Readers’ letters - September 26

Very limited access

The new initial planning application 12/P/1539/F for a large number of houses on Clevedon Hall estate will lead to many problems regarding traffic and will almost certainly lead to further parking restrictions and possibly the introduction of permit parking, especially for the residents of Victoria road, Old Church Road, and surrounding areas.

This will be as a direct result of the fact that there is very limited access to this large estate, and has been amply demonstrated by the congestion caused some years ago when Clevedon Hall was used as a call centre.

Large numbers of employees would park on Old Church Road and Beach Avenue so that they could enter and leave the site easily via the pedestrian entrance to avoid delays at peak times.

The recent concerns regarding flooding in Clevedon are also of great importance, and the building of large numbers of houses in such a relatively higher central area will also place further strains on the existing drainage systems.

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Houses obviously need to be built, but surely Clevedon has had enough town centre ‘infill’ projects over the last few years, without destroying the last large open space on the sea front?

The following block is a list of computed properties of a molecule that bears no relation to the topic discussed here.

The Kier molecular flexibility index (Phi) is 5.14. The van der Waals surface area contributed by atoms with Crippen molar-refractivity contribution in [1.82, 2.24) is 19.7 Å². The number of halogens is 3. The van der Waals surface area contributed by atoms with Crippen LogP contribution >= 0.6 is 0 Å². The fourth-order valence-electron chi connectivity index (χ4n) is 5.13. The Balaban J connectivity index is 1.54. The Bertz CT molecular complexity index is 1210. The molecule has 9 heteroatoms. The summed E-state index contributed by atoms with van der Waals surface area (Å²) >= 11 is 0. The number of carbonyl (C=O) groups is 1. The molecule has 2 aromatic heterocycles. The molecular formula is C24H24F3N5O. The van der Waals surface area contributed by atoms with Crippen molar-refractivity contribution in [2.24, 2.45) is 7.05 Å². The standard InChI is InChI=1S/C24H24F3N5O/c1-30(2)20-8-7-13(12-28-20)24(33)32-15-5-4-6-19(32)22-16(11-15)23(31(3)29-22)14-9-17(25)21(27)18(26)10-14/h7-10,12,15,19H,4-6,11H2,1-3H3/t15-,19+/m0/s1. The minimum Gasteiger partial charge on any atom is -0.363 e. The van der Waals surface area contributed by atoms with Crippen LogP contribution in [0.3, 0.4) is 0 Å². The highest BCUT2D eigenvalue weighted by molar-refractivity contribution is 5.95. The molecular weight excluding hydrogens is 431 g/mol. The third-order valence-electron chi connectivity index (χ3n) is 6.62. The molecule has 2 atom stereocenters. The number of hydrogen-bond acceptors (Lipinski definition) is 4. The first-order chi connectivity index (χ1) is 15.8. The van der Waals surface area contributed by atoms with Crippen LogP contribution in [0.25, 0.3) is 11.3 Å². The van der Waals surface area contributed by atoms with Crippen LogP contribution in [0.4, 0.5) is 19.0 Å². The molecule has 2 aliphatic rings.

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Old Church Road, Clevedon

Saved the town

On the nights of September 23 and 24 several inches of rain fell in the area, once more causing significant surface water flooding in parts of Clevedon.

This surface water caused chaos for people going to work in the mornings. It is well to note that the work carried out by a voluntary group, The Land Yeo Friends, in the last few years has saved the town from what could have been a much more extensive flood. Initiating culvert clearing, especially the Queens Square culvert, removing litter and debris and a programme of weed and silt removal, has ensured that the river is effective in carrying away flood waters from areas of risk within the town.

It is hoped that the townspeople continue to give support to the Friends, and do their bit to keep the river free of obstructions, and the water clean for its wildlife.

The Land Yeo Friends can be contacted though their chairperson-


Thackeray Avenue, Clevedon

Lake Grounds full

I see from your paper last week that another special interest group wants to add more to the Lake Grounds in Portishead.

At present it holds the excellent re-invigorated open-air swimming pool, three flood-lit tennis courts, two caf�s, two bowling greens, a pitch and putt golf round, toilets, cricket and hockey pitches and, of course, the boating lake.